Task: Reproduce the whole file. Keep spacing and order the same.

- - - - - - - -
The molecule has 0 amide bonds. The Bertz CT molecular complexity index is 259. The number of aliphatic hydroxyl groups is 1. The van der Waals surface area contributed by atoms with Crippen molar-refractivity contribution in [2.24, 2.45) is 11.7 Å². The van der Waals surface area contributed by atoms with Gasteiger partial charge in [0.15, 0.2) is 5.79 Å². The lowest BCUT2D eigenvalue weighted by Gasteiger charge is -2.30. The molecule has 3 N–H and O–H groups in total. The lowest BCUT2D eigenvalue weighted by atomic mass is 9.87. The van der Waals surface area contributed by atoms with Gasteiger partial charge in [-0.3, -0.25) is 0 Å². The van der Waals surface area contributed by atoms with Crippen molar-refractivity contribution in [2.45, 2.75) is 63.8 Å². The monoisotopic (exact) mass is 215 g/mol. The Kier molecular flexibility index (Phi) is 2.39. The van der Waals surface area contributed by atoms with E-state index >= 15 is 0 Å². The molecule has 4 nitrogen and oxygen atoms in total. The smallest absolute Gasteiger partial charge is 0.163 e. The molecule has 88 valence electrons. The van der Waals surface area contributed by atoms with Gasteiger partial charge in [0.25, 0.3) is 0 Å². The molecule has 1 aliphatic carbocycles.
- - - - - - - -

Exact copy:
The molecule has 0 amide bonds. The Bertz CT molecular complexity index is 259. The number of aliphatic hydroxyl groups is 1. The van der Waals surface area contributed by atoms with Crippen molar-refractivity contribution in [2.24, 2.45) is 11.7 Å². The van der Waals surface area contributed by atoms with Gasteiger partial charge in [0.15, 0.2) is 5.79 Å². The lowest BCUT2D eigenvalue weighted by Gasteiger charge is -2.30. The molecule has 3 N–H and O–H groups in total. The lowest BCUT2D eigenvalue weighted by atomic mass is 9.87. The van der Waals surface area contributed by atoms with Gasteiger partial charge in [-0.3, -0.25) is 0 Å². The van der Waals surface area contributed by atoms with Crippen molar-refractivity contribution in [2.45, 2.75) is 63.8 Å². The monoisotopic (exact) mass is 215 g/mol. The Kier molecular flexibility index (Phi) is 2.39. The van der Waals surface area contributed by atoms with E-state index >= 15 is 0 Å². The molecule has 4 nitrogen and oxygen atoms in total. The smallest absolute Gasteiger partial charge is 0.163 e. The molecule has 88 valence electrons. The van der Waals surface area contributed by atoms with Gasteiger partial charge in [0.25, 0.3) is 0 Å². The molecule has 1 aliphatic carbocycles.